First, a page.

Even non-Christian religions, such as Islam, have some sense of this reed-like concept. We read about in the poetry of the Sufi mystics such as Rumi, Hafez, and Ibn Arabi, and in the Islamic conceptions of the Prophets and other holy people, including Issa and Maryam. In essence, they are so fully submissive to the will of God that their flesh was in tune with their spirit, and their spirit in tune with the divine purpose and unity.

We might say that saints and mystics from across the ages, regardless of their background, share in this mystery to differing extents. Indeed, we might go further and say that any human being who experiences even a moment of pure inspiration towards goodness, truth, or beauty, has experienced this sparkling of the life of grace, and will have known, at least once, what it means to accept it.

Does this contain within it the mystery of desire, or indeed what might be called Baptism by Desire? I think so. And what of those deaths that we can’t help but call heroic, the ones so utterly self-sacrificing for the good of others that we might call it martyrdom? Is this the mystery of blood’s actual worth, or indeed what we would call Baptism by Blood? I think so.

But getting back to the Sacrament proper – we, as Christians, are called to be “born again of water and the Spirit.” In this way, we are born a second time, but this time into the life of grace. We become members of the Mystical Body of Christ, and therefore are made more than creations of God; we are made Sons and Daughters of God. In this way, our perspective shifts from other religions, and our aspiration reaches out to a new level.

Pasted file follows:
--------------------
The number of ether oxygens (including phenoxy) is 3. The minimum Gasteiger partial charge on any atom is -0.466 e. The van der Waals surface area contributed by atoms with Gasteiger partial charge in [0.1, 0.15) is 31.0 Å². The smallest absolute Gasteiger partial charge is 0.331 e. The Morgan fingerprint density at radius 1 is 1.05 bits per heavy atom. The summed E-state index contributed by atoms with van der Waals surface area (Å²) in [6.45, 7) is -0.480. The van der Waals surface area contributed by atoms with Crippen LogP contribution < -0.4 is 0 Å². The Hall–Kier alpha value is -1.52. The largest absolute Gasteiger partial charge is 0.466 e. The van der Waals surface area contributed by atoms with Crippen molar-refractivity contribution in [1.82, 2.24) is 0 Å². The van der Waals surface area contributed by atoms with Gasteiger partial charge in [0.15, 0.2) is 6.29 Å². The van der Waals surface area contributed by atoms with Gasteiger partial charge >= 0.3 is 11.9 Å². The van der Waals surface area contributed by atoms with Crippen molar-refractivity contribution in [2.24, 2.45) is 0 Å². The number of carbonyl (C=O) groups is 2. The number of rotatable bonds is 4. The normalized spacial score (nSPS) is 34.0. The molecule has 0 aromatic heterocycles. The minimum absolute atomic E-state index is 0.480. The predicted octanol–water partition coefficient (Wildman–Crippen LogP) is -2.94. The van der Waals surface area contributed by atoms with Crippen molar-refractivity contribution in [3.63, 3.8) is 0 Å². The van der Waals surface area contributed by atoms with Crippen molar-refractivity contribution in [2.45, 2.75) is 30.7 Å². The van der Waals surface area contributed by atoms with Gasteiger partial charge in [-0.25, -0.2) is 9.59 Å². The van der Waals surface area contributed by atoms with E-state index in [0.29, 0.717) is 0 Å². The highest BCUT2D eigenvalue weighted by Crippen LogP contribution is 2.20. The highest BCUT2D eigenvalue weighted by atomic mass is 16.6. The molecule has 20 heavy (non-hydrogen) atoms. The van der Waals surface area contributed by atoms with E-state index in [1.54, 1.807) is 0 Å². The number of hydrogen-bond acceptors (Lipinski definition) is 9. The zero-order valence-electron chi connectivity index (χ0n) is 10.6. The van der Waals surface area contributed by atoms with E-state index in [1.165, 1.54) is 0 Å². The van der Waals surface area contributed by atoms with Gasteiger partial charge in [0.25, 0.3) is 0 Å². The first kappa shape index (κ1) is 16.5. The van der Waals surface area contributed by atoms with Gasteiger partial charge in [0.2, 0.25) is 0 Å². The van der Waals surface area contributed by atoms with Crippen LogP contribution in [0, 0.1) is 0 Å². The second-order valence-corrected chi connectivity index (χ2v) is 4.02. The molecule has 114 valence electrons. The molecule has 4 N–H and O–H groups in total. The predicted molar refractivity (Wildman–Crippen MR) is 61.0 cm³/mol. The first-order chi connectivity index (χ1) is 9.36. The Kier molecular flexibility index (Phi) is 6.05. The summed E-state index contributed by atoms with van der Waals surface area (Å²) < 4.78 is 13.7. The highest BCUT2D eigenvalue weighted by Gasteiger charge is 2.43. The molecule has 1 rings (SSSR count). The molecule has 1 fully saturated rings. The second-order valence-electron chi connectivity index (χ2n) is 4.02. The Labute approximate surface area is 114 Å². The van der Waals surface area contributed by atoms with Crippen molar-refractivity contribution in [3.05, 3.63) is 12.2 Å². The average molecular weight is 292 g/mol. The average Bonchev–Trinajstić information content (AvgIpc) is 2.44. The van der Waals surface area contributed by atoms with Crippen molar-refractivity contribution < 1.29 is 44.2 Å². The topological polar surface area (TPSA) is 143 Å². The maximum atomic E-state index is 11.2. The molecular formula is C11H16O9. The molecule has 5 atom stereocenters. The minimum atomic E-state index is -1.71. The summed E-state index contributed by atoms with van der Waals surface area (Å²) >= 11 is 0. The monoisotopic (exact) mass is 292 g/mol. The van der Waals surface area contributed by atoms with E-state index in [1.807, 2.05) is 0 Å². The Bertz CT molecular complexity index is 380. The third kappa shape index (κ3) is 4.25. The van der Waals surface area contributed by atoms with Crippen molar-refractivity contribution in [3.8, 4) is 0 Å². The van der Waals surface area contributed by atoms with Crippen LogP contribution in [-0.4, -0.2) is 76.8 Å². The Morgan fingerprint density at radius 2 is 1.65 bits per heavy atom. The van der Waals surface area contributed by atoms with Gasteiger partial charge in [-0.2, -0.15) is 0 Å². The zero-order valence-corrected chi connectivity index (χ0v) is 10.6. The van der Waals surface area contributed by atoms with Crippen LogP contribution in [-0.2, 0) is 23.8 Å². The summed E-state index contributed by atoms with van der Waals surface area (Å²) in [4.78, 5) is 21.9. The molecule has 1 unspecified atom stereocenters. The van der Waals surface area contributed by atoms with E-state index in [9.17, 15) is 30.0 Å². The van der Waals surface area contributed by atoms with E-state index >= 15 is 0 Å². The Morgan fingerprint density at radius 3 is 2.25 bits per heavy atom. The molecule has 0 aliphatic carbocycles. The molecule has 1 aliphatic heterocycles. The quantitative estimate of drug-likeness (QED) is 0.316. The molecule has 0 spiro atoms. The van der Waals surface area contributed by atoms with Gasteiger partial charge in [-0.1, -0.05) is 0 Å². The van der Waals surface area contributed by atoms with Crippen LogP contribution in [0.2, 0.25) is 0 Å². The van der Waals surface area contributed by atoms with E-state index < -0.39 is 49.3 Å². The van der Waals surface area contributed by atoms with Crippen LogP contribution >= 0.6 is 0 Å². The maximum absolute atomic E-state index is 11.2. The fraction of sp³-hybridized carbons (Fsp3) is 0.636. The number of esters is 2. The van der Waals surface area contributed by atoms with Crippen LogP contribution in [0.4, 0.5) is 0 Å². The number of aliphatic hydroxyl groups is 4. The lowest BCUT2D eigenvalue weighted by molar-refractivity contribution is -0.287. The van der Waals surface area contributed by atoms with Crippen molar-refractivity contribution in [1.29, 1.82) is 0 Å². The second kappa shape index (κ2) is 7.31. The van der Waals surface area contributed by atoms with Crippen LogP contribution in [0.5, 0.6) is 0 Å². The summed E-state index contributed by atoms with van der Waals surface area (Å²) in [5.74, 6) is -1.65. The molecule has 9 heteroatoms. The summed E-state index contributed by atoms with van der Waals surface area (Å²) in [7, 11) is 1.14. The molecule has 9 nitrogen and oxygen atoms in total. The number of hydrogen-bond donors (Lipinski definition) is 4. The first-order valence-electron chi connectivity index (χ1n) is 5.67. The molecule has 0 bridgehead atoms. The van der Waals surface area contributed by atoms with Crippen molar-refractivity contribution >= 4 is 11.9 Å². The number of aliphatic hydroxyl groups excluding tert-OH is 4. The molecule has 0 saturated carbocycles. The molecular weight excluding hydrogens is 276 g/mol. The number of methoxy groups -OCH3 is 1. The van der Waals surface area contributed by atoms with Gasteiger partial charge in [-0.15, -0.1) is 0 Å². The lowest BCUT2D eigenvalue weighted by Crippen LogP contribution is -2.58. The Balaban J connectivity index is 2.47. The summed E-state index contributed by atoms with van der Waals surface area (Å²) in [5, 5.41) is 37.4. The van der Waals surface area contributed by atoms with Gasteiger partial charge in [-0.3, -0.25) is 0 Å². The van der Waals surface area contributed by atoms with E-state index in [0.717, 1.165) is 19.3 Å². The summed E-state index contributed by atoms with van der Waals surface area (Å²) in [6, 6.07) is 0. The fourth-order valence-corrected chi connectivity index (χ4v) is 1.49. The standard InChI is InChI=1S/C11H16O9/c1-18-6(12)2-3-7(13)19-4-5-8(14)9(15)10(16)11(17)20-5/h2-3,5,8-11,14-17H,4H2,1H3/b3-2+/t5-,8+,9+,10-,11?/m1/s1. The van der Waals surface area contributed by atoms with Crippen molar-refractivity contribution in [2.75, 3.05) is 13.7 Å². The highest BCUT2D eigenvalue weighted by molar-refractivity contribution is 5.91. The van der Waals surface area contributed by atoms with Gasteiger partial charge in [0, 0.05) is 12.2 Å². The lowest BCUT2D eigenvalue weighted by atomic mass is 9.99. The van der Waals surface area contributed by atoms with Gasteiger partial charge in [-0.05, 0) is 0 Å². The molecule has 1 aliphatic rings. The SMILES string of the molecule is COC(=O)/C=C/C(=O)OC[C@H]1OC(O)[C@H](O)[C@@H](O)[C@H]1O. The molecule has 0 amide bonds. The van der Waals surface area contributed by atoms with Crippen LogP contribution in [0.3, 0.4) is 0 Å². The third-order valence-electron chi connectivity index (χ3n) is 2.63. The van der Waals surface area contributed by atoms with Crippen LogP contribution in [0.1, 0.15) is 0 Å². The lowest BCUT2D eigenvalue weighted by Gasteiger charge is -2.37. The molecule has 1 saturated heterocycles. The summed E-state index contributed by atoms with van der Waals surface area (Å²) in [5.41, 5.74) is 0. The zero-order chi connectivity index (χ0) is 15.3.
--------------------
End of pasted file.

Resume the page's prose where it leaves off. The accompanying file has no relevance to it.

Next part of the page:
Living the sacramental life, we strive to take on the mind of Christ and to live in union with Him as the one who holds together so many seeming opposites, heaven and earth, spirit and flesh, divine and human. It’s like tearing the curtain of the temple down the middle; that’s kind of the crux of the Christian concept of the purpose for which Christ came to earth. He rends that which separates.

There are centuries worth of theology dealing with the concept of being made a “new creation.” That’s one of the major facets that makes Christianity unique; we don’t just believe in being the best creatures possible, but in actually being transformed in Christ – and through the sacramental life, into something higher.